And I would’ve never met her if it wasn’t pretty much for Venture Café. I’m only a sophomore in college and this is a position that people who have graduated, or went on to grad school get, it makes me feel grateful that she saw that in me because it’s definitely a great opportunity.
Data suggests that Garcia and Forbes are not alone in their pursuits, with entrepreneurship trending more than ever globally. According to Google’s Year in Search review, more people around the world searched “how to start a business” rather than “how to get a job” in 2021.
Now a Sophomore in college at Drexel University, Forbes is planning to launch a mental health wellness platform called Before You Break. Inspired by her and her friends’ own experiences of working part time jobs while also studying full time and feeling the pressure and burnout from employee shortages and high customer volume, the app and eventual physical space is meant to provide relaxation, wellness measures and a place to escape, for those who are not in need of psychiatric help but merely a break or a timeout. And while companies may be currently reticent to cover such services, she is hoping to change that conversation, helping employers understand just how important investments in their employees’ mental health are to the success of an organization.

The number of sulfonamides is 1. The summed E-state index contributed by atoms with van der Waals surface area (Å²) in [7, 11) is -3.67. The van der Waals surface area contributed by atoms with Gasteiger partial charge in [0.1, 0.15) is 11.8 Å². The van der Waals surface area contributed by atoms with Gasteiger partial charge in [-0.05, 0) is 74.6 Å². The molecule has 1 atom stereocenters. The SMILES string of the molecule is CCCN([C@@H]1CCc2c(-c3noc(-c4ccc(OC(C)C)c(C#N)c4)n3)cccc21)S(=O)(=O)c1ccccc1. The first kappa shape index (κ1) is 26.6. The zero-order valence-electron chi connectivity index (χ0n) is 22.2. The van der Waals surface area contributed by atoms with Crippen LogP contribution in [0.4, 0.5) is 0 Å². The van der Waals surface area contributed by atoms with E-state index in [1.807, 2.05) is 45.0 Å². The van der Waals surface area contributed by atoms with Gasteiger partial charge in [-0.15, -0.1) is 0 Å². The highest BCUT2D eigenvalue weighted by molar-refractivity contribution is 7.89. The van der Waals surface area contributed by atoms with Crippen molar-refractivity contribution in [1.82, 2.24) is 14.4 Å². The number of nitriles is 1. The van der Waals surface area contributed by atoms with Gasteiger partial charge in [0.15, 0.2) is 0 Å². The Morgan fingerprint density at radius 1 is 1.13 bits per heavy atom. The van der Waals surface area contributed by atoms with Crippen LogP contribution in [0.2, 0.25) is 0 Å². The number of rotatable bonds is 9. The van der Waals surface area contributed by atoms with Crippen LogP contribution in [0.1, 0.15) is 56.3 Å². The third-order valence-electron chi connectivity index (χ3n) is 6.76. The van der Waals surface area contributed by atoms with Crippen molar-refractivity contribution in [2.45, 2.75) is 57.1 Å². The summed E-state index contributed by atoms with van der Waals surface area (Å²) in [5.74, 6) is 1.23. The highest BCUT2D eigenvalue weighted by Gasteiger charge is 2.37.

Forbes also acknowledges that while her experiences inspired the concept, it was a need to help others in more dire situations than hers that motivated her to transition from idea to execution. She feels fortunate to have come from a stable, steady home environment but for many who are supporting families themselves, don’t have a support system or whose jobs are full time careers rather than part-time work, Before You Break is an even bigger lifeline.
Gabrielle got so much out of her first OnRamp experience, she plans to participate for a second time as part of the next cohort so that she can finetune her pitch and eventually take part in the pitch competition that capstones the program. Eventually, she sees herself going even further through the Science Center’s suite of commercialization support for startups.